Cardiac Signaling

Sympathetic stimulation of the heart elevates cAMP levels leadingto the rapid phosphorylation of several protein targets by proteinkinase A (PKA). Immediate consequences of this phosphorylation include increased Ca2+ entry through voltage-gated Ca2+ channels(CaV1.2), Ca2+ release from sarcoplasmic reticulum (SR) ryanodinereceptors, and Ca2+ reuptake into the SR by the calcium ATPase(SERCA). Enhanced Ca2+ cycling amplifies the force ofcontraction and rate of relaxation, substantially improving cardiacperformance. Timely and specific phosphorylation of PKAsubstrates is made possible by scaffolding molecules called AKinase Anchoring Proteins (AKAPs) which bind directly to PKA, phosphatases, ion channels, and other proteins and membranes tocoordinate discrete molecular signaling complexes. SeveralAKAPs are expressed in the heart. Disruption of all AKAP-PKAbinding abolishes the effect of sympathetic stimulation on Ca2+cycling. Our work utilizes AKAP knockout/mutant mice to identify specific AKAP(s) that are essential for CaV1.2 andPLB/SERCA regulation. Genetically targeted AKAPs includeAKAP7 (15/18), AKAP5 (79/150), and AKAP1.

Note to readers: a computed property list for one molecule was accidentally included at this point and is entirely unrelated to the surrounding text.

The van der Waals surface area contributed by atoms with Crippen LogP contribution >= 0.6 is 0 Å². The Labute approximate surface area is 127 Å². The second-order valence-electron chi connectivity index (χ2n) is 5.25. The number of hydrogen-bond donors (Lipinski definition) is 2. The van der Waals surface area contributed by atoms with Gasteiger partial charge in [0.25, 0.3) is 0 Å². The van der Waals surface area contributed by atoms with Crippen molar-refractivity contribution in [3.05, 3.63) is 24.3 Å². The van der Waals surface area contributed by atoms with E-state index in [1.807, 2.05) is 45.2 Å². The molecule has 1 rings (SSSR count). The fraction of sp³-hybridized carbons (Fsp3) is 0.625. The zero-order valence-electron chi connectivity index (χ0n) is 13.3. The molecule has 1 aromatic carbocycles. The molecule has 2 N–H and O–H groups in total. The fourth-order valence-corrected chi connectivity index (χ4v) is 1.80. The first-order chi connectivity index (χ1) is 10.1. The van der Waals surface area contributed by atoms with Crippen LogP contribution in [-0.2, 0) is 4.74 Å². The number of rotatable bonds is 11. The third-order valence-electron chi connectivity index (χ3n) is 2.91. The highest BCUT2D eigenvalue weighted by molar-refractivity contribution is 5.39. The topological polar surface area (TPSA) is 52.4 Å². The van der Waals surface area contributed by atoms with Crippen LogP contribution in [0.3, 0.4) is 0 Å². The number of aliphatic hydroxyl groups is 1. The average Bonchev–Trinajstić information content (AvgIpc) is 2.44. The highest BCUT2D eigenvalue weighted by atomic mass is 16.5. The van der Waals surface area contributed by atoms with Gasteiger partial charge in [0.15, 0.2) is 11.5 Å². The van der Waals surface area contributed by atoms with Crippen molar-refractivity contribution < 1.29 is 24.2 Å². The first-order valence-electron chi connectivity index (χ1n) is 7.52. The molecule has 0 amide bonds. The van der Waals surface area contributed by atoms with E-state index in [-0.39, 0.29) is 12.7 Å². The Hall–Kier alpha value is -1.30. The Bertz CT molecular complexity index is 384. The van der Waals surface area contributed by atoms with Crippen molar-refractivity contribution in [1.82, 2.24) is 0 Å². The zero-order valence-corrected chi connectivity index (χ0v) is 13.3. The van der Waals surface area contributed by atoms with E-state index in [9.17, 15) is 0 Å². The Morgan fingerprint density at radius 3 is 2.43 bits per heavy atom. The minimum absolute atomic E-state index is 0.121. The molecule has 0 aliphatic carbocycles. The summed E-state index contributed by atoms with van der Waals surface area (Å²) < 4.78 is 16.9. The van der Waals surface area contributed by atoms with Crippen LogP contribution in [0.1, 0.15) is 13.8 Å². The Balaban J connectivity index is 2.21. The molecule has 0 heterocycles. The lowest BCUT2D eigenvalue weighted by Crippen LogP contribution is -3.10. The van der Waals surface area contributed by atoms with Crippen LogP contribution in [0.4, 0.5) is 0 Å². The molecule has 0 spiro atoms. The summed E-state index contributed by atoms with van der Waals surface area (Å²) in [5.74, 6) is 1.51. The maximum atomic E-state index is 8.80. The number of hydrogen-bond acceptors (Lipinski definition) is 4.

Model of AKAP5 function in Cardiomyocytes from Nichols et al Circulation Research 2010


An isolated cardiomyocyte is loaded with Furo-4 (a calcium dye), and pulsed at 25V, 1Hz. This is a measurement of the calcium transient induced at this frequency.


An isolated cardiomyocyte is loaded with Furo-4 (a calcium dye) and recorded without stimulation. This video looks at Calcium movement and the spontaneous function of the Ryanidine Receptors.